Leaders in Minneapolis and St. Paul are focusing on the basics of city governance — repairing streets, responding to 911 calls and supporting residents through the pandemic — while putting off their big projects and major policy changes.
In Minneapolis, meetings to discuss the hotly debated Upper Harbor Terminal redevelopment have been postponed. Discussions about millions in funding for neighborhood organizations and reimagining the city’s transportation networks have been pushed to the summer.
In St. Paul, the pandemic prompted the city to postpone public hearings on a tenant protection ordinance and a ban on conversion therapy. A community meeting on the future of Ayd Mill Road was canceled and replaced with an online video.
The coronavirus is causing a major slowdown for the two cities, which have in recent years raised the minimum wage, overhauled zoning and made other changes consistent with a progressive policy agenda for workers and the environment. Now, they’re scrambling to find ways to meet the immediate needs of struggling residents while protecting their own workers.
“It’s nice to want to change the way things happen, but we don’t have the luxury of promoting change at this point,” said Minneapolis City Council Member Lisa Goodman. “We have the responsibility to make sure we provide the basic services of the city.”
And, when conversations on those more ambitious goals resume, they won’t look the same.
Both cities expect to lose significant tax revenue as the pandemic and its response shuts down businesses and banks foreclose on houses. Nearly 200,000 people have filed for unemployment in the Twin Cities and surrounding counties, according to state statistics.
In Minneapolis, the city is predicting revenue will drop up to $200 million, or nearly 12%, though city officials acknowledge that number could change depending on the duration of the pandemic.
St. Paul hasn’t released its estimates, but Interim Finance Director John McCarthy told council members Wednesday that his department is forecasting potential losses of up to 70% for revenue directly affected by the pandemic, such as hotel and sales taxes.
Both cities are cutting down on nonessential spending and hiring. In Minneapolis, elected officials and politically appointed employees will likely have wage freezes. The city plans to meet with its unions to discuss changes for those workers.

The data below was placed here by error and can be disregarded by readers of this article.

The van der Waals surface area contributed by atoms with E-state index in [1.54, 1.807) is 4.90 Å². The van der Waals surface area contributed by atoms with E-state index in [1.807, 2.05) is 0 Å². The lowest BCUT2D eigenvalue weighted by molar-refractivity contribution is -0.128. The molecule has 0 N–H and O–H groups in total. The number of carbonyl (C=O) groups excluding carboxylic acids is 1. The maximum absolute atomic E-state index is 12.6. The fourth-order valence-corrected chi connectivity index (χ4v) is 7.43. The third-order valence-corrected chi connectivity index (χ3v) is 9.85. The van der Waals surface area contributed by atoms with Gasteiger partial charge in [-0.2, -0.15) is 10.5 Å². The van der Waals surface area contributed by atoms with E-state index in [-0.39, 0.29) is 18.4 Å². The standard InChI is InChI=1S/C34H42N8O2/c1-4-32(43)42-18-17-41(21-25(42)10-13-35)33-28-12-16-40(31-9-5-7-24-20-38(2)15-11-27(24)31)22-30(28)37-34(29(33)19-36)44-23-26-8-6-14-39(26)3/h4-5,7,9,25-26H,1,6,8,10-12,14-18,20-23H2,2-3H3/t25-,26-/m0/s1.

At the same time that revenue is disappearing, demand for services such as rental assistance and small-business loans is growing.
The St. Paul City Council on April 1 approved allocating $3.3 million to the St. Paul Bridge Fund, which will provide grants to 1,000 low-income families and about 300 small businesses. With a week left in the application period, demand has already outpaced supply. As of Thursday afternoon, the city had received 1,801 applications from families and 833 from small businesses.
Minneapolis Mayor Jacob Frey unveiled a plan earlier this month to provide $5 million in rental assistance and small-business loans. Applications for the small-business aid opened Friday, and a new program to help renters is expected to open applications later this month. In Minneapolis, too, city officials expect to receive applications from more people than they can serve.
Council members say they’re on board with the refocusing of city government, even if it means delays to important projects.
St. Paul Council Member Rebecca Noecker said some of her initiatives, including overhauling business licensing and reinstating downtown fireworks, have been put on the back burner.
She said she’s pushing for the city to “use the power that we have as a stable, public entity to be as generous as possible.”
“I think we should take the hit so people don’t have to, if we can,” Noecker said. “I would hate to see us calling in whatever is due to us and as a result, inflicting additional damage on our residents or our economy.”
In Minneapolis, Council President Lisa Bender said in an interview late last month that officials postponed some high-profile projects because they wanted to find ways to hold public hearings while observing social distancing. The council’s meetings are being held remotely, and some council members have said they want to make sure residents have opportunities to weigh in through other avenues as well.
In the meantime, Bender said, they are deciding whether to move other projects forward based in part on whether they have urgent deadlines and on their cost.
“We’re also very conscious of the fact that our budget will fall dramatically this year and potentially longer,” she said. “So, I think we’re working to be planful and strategic about how we might spend any city dollars.”
Frey has warned city workers that they need to make major spending cuts. “These cost-containment measures will help keep hundreds of our staff employed for as long as possible,” he wrote in an e-mail to city employees. “I can commit to all of you that I will do everything I can to preserve our workforce through this crisis — and I’m going to need your help.”
For many of the elected officials, it’s the first time they’re experiencing a major financial downturn while in office.
During the St. Paul City Council’s first remote meeting March 25, member Chris Tolbert, who also serves on county and regional workforce boards, nodded to the seemingly overnight change that leaders face. .
“From three weeks ago, we’ve had a drastic change in our world, and in our reality,” he said. “Three weeks ago, we were talking about the problem of worker shortage.”
Staff Writers Miguel Otárola and Andy Mannix contributed to this report.